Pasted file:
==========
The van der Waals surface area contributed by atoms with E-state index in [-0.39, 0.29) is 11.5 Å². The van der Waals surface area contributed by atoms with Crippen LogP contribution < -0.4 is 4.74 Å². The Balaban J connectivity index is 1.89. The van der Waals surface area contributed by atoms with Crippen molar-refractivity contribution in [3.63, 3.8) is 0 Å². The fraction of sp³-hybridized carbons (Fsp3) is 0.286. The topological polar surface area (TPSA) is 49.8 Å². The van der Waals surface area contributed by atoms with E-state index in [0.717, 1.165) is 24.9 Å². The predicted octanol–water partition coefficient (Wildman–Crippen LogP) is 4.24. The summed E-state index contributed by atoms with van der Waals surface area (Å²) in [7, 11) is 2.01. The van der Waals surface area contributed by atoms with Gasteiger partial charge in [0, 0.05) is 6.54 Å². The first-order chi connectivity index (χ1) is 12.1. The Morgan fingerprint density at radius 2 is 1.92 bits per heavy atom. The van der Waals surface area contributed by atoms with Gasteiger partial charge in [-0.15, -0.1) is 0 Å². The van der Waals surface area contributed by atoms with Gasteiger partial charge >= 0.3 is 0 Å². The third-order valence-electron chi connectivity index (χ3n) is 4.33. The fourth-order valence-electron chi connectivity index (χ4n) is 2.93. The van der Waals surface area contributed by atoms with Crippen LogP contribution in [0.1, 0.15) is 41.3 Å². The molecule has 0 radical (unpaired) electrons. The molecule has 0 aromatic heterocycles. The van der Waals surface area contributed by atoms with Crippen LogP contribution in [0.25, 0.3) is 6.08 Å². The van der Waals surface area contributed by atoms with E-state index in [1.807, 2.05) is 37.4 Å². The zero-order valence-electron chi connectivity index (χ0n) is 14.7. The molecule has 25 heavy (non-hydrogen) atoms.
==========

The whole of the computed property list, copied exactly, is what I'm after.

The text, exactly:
The van der Waals surface area contributed by atoms with E-state index in [-0.39, 0.29) is 11.5 Å². The van der Waals surface area contributed by atoms with Crippen LogP contribution < -0.4 is 4.74 Å². The Balaban J connectivity index is 1.89. The van der Waals surface area contributed by atoms with Crippen molar-refractivity contribution in [3.63, 3.8) is 0 Å². The fraction of sp³-hybridized carbons (Fsp3) is 0.286. The topological polar surface area (TPSA) is 49.8 Å². The van der Waals surface area contributed by atoms with E-state index in [0.717, 1.165) is 24.9 Å². The predicted octanol–water partition coefficient (Wildman–Crippen LogP) is 4.24. The summed E-state index contributed by atoms with van der Waals surface area (Å²) in [7, 11) is 2.01. The van der Waals surface area contributed by atoms with Gasteiger partial charge in [0, 0.05) is 6.54 Å². The first-order chi connectivity index (χ1) is 12.1. The Morgan fingerprint density at radius 2 is 1.92 bits per heavy atom. The van der Waals surface area contributed by atoms with Gasteiger partial charge in [-0.15, -0.1) is 0 Å². The van der Waals surface area contributed by atoms with Gasteiger partial charge >= 0.3 is 0 Å². The third-order valence-electron chi connectivity index (χ3n) is 4.33. The fourth-order valence-electron chi connectivity index (χ4n) is 2.93. The van der Waals surface area contributed by atoms with Crippen LogP contribution in [0.1, 0.15) is 41.3 Å². The molecule has 0 radical (unpaired) electrons. The molecule has 0 aromatic heterocycles. The van der Waals surface area contributed by atoms with Crippen LogP contribution in [0.25, 0.3) is 6.08 Å². The van der Waals surface area contributed by atoms with E-state index in [1.807, 2.05) is 37.4 Å². The zero-order valence-electron chi connectivity index (χ0n) is 14.7. The molecule has 25 heavy (non-hydrogen) atoms.